STP817: A Laboratory Test Method for Evaluating the Efficacy of Glueboards for Trapping House Mice

    Frantz, SC
    Rodent and bat specialist and assistant research scientist, New York State Department of Health, Center for Laboratories and Research, Laboratories for Virology, Empire State Plaza, Albany, N.Y.

    Padula, CM
    Rodent and bat specialist and assistant research scientist, New York State Department of Health, Center for Laboratories and Research, Laboratories for Virology, Empire State Plaza, Albany, N.Y.

    Pages: 17    Published: Jan 1983


    Abstract

    A laboratory test method developed for evaluating glueboard efficacy against house mice is described. The test method involves two different procedures for exposing mice to a particular glueboard product. The first procedure is to establish if mice captured by all four feet on glueboards will remain captured. During this 24-h study, individually caged mice are placed by hand on glueboards and observed at ten present intervals for changes in glueboard holding ability and for changes in the health condition of captive mice. Positive results (regarding holding strength) from this screening technique leads to a second procedure to establish if “free-ranging” mice will go onto glueboards and be captured. In this case, the mice are tested as a social group in a 32-m2 colony room where they make a choice of whether to enter a specially designed test apparatus (containing the food and water supply) via an open route or via a route containing a glueboard. Activity is monitored automatically, and food consumption is recorded daily over this twelve-day procedure (four days = pretest, four days = test, and four days = posttest), which allows social interaction and other behavioral factors to affect product efficacy. With the occasional appearance of new and modified glueboard traps on the market, a comparative basis for efficacy evaluation is desirable. Both testing procedures offered here yield useful information, though the first method could be simplified to ease data collection. The second procedure, by itself, may be sufficient for some purposes, and the results may be more applicable to field interpretation. Field application of glueboards, product design, and consumer considerations are discussed.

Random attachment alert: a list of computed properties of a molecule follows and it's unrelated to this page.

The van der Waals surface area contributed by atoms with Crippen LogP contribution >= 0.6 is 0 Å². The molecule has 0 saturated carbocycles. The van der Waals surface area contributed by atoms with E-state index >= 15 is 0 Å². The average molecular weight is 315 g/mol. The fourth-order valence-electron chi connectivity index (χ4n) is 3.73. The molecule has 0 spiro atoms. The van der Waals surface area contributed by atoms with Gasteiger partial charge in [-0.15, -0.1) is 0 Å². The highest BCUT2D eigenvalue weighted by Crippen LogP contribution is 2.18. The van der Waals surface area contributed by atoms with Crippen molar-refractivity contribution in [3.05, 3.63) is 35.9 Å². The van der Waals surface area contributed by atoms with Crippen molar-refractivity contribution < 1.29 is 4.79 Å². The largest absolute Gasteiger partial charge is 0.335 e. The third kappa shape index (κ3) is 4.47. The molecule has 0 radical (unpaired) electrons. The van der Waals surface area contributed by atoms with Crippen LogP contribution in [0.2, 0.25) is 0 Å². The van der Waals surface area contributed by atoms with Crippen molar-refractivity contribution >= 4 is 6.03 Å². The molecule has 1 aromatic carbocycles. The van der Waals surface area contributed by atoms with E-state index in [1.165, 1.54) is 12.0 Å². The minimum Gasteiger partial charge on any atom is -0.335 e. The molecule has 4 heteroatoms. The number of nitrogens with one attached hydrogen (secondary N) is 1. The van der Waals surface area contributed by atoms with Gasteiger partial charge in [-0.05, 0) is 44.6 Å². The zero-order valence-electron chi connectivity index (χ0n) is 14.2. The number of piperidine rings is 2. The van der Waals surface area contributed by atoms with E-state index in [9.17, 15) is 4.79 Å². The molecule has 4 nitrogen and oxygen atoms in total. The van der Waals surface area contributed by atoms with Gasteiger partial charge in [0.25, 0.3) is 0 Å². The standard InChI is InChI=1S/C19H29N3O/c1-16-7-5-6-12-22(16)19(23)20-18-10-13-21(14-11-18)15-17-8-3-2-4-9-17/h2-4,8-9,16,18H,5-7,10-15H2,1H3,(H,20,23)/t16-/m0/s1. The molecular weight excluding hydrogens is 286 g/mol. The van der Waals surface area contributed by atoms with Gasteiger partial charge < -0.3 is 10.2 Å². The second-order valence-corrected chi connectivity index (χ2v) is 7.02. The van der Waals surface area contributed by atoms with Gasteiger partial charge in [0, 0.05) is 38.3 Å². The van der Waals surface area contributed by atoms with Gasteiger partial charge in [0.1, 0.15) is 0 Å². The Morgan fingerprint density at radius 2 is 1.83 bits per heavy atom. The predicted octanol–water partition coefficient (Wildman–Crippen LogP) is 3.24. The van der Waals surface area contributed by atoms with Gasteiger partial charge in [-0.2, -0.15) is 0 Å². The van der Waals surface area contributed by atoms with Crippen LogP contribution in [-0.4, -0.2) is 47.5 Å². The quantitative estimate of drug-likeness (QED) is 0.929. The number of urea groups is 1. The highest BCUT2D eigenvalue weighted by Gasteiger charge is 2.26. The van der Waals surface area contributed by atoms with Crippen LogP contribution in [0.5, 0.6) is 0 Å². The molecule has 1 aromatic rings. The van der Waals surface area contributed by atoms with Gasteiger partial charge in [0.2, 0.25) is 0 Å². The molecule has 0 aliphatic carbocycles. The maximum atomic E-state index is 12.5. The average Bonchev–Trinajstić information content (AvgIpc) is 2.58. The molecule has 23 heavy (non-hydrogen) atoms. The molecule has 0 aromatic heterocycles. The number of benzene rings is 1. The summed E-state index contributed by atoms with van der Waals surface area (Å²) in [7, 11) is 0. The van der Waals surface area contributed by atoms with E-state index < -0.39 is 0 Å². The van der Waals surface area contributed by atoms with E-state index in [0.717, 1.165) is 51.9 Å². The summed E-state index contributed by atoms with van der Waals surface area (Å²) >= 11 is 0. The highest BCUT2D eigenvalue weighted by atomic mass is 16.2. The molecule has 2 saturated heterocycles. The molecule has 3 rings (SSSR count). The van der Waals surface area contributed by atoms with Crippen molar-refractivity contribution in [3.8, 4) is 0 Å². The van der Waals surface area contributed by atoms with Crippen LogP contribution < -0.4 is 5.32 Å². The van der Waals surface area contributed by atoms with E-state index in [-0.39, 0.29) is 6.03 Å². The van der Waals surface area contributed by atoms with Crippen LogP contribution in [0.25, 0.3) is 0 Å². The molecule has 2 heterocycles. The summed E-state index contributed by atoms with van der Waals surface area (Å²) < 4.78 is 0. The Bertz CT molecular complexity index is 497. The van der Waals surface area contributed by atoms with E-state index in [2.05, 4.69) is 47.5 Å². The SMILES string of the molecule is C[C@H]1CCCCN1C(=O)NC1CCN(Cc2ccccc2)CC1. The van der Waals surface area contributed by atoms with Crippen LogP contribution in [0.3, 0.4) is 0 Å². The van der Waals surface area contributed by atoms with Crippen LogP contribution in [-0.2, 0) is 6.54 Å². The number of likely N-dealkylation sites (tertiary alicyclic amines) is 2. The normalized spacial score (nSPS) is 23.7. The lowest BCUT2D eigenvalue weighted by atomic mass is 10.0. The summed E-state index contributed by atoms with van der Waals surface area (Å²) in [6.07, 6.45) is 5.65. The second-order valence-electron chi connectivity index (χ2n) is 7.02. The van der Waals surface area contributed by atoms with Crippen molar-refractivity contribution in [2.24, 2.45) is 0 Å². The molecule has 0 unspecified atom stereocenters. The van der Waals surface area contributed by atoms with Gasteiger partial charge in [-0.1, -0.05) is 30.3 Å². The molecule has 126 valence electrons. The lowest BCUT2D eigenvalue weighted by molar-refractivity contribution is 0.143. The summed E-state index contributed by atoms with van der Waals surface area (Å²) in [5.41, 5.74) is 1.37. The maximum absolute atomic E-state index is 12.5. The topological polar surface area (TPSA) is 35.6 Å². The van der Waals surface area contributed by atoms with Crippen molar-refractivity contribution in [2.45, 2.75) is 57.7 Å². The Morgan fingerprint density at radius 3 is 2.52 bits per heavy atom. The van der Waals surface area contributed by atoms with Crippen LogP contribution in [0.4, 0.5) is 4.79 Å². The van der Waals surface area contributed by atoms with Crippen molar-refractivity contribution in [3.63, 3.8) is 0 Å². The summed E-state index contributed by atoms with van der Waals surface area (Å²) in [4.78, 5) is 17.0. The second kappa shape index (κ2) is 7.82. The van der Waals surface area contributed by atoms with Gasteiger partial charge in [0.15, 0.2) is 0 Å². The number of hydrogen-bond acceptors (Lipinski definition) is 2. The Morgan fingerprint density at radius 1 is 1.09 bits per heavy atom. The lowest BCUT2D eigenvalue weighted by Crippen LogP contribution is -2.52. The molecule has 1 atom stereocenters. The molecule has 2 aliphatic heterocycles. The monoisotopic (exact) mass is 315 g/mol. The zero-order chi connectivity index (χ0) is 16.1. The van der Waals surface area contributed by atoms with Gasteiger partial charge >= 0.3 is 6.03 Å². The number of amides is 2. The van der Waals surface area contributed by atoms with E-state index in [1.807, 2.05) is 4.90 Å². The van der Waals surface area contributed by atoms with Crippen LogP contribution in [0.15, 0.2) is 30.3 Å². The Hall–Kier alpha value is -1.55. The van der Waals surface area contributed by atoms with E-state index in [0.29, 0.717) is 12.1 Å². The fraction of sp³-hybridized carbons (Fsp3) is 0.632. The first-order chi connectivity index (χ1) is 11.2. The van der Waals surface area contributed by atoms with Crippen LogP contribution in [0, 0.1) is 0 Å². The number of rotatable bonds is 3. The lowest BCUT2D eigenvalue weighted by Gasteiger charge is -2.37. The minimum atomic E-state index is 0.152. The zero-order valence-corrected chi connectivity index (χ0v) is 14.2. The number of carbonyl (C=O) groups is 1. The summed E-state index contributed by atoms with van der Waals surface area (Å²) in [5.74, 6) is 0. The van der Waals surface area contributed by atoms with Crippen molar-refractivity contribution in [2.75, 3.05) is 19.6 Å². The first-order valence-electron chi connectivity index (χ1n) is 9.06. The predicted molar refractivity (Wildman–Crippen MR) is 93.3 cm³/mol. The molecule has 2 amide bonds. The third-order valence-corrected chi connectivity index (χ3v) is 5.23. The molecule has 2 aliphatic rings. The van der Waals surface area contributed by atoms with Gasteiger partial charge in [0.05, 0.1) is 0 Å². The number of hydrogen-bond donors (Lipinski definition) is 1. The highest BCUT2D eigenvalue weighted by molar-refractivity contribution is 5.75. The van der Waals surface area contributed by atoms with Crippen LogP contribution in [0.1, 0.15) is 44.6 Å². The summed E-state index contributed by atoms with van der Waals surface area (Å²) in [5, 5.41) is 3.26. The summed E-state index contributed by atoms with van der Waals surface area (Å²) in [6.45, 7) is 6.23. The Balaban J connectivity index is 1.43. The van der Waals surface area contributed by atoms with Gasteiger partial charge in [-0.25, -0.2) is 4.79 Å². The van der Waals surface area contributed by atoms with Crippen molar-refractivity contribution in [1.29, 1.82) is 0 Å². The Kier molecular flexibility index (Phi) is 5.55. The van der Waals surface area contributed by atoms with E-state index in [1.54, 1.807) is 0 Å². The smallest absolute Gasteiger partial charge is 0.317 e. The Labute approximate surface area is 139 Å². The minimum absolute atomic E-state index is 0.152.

Keywords:

    vertebrate pest control, glueboards, trapping, efficacy evaluation, mice


    Paper ID: STP30182S

    Committee/Subcommittee: E35.17

    DOI: 10.1520/STP30182S


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